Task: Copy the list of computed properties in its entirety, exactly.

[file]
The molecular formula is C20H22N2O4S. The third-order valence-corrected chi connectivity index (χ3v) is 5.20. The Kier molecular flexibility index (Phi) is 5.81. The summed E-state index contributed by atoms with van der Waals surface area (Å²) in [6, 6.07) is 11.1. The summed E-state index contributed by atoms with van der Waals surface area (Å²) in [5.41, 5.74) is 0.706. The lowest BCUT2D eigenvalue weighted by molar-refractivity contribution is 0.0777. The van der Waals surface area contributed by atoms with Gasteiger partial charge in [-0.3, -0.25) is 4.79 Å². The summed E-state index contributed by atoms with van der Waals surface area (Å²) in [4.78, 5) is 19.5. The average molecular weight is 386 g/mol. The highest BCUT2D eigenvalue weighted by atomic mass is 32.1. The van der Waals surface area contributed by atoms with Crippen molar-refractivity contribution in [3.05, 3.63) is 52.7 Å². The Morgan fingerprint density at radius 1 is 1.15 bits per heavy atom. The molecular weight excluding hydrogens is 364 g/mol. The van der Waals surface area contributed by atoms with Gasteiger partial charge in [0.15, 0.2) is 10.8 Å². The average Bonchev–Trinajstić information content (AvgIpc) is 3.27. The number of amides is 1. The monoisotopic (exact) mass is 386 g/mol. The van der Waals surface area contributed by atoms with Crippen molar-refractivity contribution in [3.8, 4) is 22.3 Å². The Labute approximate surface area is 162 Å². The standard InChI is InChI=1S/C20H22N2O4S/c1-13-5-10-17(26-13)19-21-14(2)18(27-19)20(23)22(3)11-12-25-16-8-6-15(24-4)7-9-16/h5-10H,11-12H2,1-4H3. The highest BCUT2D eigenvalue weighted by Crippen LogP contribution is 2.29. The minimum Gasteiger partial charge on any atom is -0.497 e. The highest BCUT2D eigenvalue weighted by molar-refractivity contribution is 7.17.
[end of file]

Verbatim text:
The molecular formula is C20H22N2O4S. The third-order valence-corrected chi connectivity index (χ3v) is 5.20. The Kier molecular flexibility index (Phi) is 5.81. The summed E-state index contributed by atoms with van der Waals surface area (Å²) in [6, 6.07) is 11.1. The summed E-state index contributed by atoms with van der Waals surface area (Å²) in [5.41, 5.74) is 0.706. The lowest BCUT2D eigenvalue weighted by molar-refractivity contribution is 0.0777. The van der Waals surface area contributed by atoms with Gasteiger partial charge in [-0.3, -0.25) is 4.79 Å². The summed E-state index contributed by atoms with van der Waals surface area (Å²) in [4.78, 5) is 19.5. The average molecular weight is 386 g/mol. The highest BCUT2D eigenvalue weighted by atomic mass is 32.1. The van der Waals surface area contributed by atoms with Crippen molar-refractivity contribution in [3.05, 3.63) is 52.7 Å². The Morgan fingerprint density at radius 1 is 1.15 bits per heavy atom. The molecular weight excluding hydrogens is 364 g/mol. The van der Waals surface area contributed by atoms with Gasteiger partial charge in [0.15, 0.2) is 10.8 Å². The average Bonchev–Trinajstić information content (AvgIpc) is 3.27. The number of amides is 1. The monoisotopic (exact) mass is 386 g/mol. The van der Waals surface area contributed by atoms with Crippen molar-refractivity contribution in [3.8, 4) is 22.3 Å². The Labute approximate surface area is 162 Å². The standard InChI is InChI=1S/C20H22N2O4S/c1-13-5-10-17(26-13)19-21-14(2)18(27-19)20(23)22(3)11-12-25-16-8-6-15(24-4)7-9-16/h5-10H,11-12H2,1-4H3. The highest BCUT2D eigenvalue weighted by Crippen LogP contribution is 2.29. The minimum Gasteiger partial charge on any atom is -0.497 e. The highest BCUT2D eigenvalue weighted by molar-refractivity contribution is 7.17.